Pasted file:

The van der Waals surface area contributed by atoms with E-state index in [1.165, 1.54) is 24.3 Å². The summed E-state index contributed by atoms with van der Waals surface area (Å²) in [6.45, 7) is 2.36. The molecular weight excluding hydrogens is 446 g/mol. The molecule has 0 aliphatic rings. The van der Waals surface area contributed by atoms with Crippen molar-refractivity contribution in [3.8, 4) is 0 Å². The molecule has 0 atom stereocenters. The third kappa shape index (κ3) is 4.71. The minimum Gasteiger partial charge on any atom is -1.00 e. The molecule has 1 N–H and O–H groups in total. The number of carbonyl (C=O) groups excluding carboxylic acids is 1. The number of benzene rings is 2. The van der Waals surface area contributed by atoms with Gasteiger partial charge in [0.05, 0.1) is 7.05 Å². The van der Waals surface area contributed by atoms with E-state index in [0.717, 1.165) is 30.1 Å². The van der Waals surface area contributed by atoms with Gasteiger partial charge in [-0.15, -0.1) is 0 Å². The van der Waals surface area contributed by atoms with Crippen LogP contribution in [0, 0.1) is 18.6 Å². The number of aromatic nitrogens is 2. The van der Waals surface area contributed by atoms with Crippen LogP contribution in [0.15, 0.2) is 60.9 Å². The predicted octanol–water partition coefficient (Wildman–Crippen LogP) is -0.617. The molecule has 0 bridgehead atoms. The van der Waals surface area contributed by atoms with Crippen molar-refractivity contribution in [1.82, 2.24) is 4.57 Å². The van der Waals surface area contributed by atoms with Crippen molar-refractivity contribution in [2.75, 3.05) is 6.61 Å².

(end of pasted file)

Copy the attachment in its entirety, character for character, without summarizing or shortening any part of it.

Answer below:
The van der Waals surface area contributed by atoms with E-state index in [1.165, 1.54) is 24.3 Å². The summed E-state index contributed by atoms with van der Waals surface area (Å²) in [6.45, 7) is 2.36. The molecular weight excluding hydrogens is 446 g/mol. The molecule has 0 aliphatic rings. The van der Waals surface area contributed by atoms with Crippen molar-refractivity contribution in [3.8, 4) is 0 Å². The molecule has 0 atom stereocenters. The third kappa shape index (κ3) is 4.71. The minimum Gasteiger partial charge on any atom is -1.00 e. The molecule has 1 N–H and O–H groups in total. The number of carbonyl (C=O) groups excluding carboxylic acids is 1. The number of benzene rings is 2. The van der Waals surface area contributed by atoms with Gasteiger partial charge in [0.05, 0.1) is 7.05 Å². The van der Waals surface area contributed by atoms with E-state index in [0.717, 1.165) is 30.1 Å². The van der Waals surface area contributed by atoms with Gasteiger partial charge in [-0.15, -0.1) is 0 Å². The van der Waals surface area contributed by atoms with Crippen LogP contribution in [0, 0.1) is 18.6 Å². The number of aromatic nitrogens is 2. The van der Waals surface area contributed by atoms with Crippen LogP contribution in [0.15, 0.2) is 60.9 Å². The predicted octanol–water partition coefficient (Wildman–Crippen LogP) is -0.617. The molecule has 0 bridgehead atoms. The van der Waals surface area contributed by atoms with Crippen molar-refractivity contribution in [1.82, 2.24) is 4.57 Å². The van der Waals surface area contributed by atoms with Crippen molar-refractivity contribution in [2.75, 3.05) is 6.61 Å².